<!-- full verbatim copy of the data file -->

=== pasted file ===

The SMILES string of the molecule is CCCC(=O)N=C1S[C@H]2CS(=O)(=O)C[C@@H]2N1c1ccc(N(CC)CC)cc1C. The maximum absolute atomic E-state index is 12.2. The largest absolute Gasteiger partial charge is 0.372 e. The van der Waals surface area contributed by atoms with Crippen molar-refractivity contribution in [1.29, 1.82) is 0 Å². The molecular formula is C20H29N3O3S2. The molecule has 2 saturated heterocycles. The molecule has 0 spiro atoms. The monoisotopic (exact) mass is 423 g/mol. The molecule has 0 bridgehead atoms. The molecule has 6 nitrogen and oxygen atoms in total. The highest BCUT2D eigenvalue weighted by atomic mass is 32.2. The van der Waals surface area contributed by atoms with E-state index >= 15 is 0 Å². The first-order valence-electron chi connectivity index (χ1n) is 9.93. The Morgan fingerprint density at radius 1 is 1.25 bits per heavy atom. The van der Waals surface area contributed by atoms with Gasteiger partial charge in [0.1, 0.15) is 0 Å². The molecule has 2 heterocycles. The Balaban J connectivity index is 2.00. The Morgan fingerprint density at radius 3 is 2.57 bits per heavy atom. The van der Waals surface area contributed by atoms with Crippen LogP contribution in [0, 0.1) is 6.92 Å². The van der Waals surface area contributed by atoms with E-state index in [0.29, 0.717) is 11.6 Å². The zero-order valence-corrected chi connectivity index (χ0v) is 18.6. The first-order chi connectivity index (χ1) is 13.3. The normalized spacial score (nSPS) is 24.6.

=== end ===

The SMILES string of the molecule is CCCC(=O)N=C1S[C@H]2CS(=O)(=O)C[C@@H]2N1c1ccc(N(CC)CC)cc1C. The maximum absolute atomic E-state index is 12.2. The largest absolute Gasteiger partial charge is 0.372 e. The van der Waals surface area contributed by atoms with Crippen molar-refractivity contribution in [1.29, 1.82) is 0 Å². The molecular formula is C20H29N3O3S2. The molecule has 2 saturated heterocycles. The molecule has 0 spiro atoms. The monoisotopic (exact) mass is 423 g/mol. The molecule has 0 bridgehead atoms. The molecule has 6 nitrogen and oxygen atoms in total. The highest BCUT2D eigenvalue weighted by atomic mass is 32.2. The van der Waals surface area contributed by atoms with E-state index >= 15 is 0 Å². The first-order valence-electron chi connectivity index (χ1n) is 9.93. The Morgan fingerprint density at radius 1 is 1.25 bits per heavy atom. The van der Waals surface area contributed by atoms with Gasteiger partial charge in [0.1, 0.15) is 0 Å². The molecule has 2 heterocycles. The Balaban J connectivity index is 2.00. The Morgan fingerprint density at radius 3 is 2.57 bits per heavy atom. The van der Waals surface area contributed by atoms with Crippen LogP contribution in [0, 0.1) is 6.92 Å². The van der Waals surface area contributed by atoms with E-state index in [0.29, 0.717) is 11.6 Å². The zero-order valence-corrected chi connectivity index (χ0v) is 18.6. The first-order chi connectivity index (χ1) is 13.3. The normalized spacial score (nSPS) is 24.6.